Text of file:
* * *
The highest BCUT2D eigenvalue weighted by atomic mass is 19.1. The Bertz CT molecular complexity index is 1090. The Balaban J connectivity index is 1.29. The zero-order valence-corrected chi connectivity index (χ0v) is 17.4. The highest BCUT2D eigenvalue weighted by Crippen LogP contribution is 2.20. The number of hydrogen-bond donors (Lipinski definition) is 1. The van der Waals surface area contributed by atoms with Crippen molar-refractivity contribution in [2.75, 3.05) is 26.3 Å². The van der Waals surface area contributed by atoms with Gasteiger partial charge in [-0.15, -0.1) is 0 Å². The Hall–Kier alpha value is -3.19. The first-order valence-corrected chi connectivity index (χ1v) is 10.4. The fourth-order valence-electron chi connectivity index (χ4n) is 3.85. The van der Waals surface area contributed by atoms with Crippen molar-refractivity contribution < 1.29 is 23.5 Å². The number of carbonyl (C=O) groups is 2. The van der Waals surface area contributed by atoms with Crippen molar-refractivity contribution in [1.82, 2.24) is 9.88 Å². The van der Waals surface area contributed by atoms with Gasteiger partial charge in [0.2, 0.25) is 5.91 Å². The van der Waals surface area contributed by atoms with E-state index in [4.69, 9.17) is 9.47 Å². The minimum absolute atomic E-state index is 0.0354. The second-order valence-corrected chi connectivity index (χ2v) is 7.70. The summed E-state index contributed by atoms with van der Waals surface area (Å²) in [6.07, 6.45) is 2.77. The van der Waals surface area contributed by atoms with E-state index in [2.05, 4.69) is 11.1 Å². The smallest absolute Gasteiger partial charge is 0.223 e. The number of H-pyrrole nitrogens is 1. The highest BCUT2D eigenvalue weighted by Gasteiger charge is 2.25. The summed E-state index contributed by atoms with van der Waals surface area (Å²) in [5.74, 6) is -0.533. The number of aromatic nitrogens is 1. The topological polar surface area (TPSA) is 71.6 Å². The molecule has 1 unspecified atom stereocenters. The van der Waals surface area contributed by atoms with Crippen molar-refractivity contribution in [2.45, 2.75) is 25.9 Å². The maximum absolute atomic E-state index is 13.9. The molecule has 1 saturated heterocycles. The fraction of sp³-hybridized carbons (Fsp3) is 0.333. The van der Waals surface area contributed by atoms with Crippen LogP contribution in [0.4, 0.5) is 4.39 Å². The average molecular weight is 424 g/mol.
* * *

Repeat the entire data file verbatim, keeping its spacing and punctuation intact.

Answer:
The highest BCUT2D eigenvalue weighted by atomic mass is 19.1. The Bertz CT molecular complexity index is 1090. The Balaban J connectivity index is 1.29. The zero-order valence-corrected chi connectivity index (χ0v) is 17.4. The highest BCUT2D eigenvalue weighted by Crippen LogP contribution is 2.20. The number of hydrogen-bond donors (Lipinski definition) is 1. The van der Waals surface area contributed by atoms with Crippen molar-refractivity contribution in [2.75, 3.05) is 26.3 Å². The van der Waals surface area contributed by atoms with Gasteiger partial charge in [-0.15, -0.1) is 0 Å². The Hall–Kier alpha value is -3.19. The first-order valence-corrected chi connectivity index (χ1v) is 10.4. The fourth-order valence-electron chi connectivity index (χ4n) is 3.85. The van der Waals surface area contributed by atoms with Crippen molar-refractivity contribution < 1.29 is 23.5 Å². The number of carbonyl (C=O) groups is 2. The van der Waals surface area contributed by atoms with Crippen molar-refractivity contribution in [1.82, 2.24) is 9.88 Å². The van der Waals surface area contributed by atoms with Gasteiger partial charge in [0.2, 0.25) is 5.91 Å². The van der Waals surface area contributed by atoms with E-state index in [4.69, 9.17) is 9.47 Å². The minimum absolute atomic E-state index is 0.0354. The second-order valence-corrected chi connectivity index (χ2v) is 7.70. The summed E-state index contributed by atoms with van der Waals surface area (Å²) in [6.07, 6.45) is 2.77. The van der Waals surface area contributed by atoms with E-state index in [2.05, 4.69) is 11.1 Å². The smallest absolute Gasteiger partial charge is 0.223 e. The number of H-pyrrole nitrogens is 1. The highest BCUT2D eigenvalue weighted by Gasteiger charge is 2.25. The summed E-state index contributed by atoms with van der Waals surface area (Å²) in [5.74, 6) is -0.533. The number of aromatic nitrogens is 1. The topological polar surface area (TPSA) is 71.6 Å². The molecule has 1 unspecified atom stereocenters. The van der Waals surface area contributed by atoms with Crippen molar-refractivity contribution in [2.45, 2.75) is 25.9 Å². The maximum absolute atomic E-state index is 13.9. The molecule has 1 saturated heterocycles. The fraction of sp³-hybridized carbons (Fsp3) is 0.333. The van der Waals surface area contributed by atoms with Crippen LogP contribution in [0.4, 0.5) is 4.39 Å². The average molecular weight is 424 g/mol.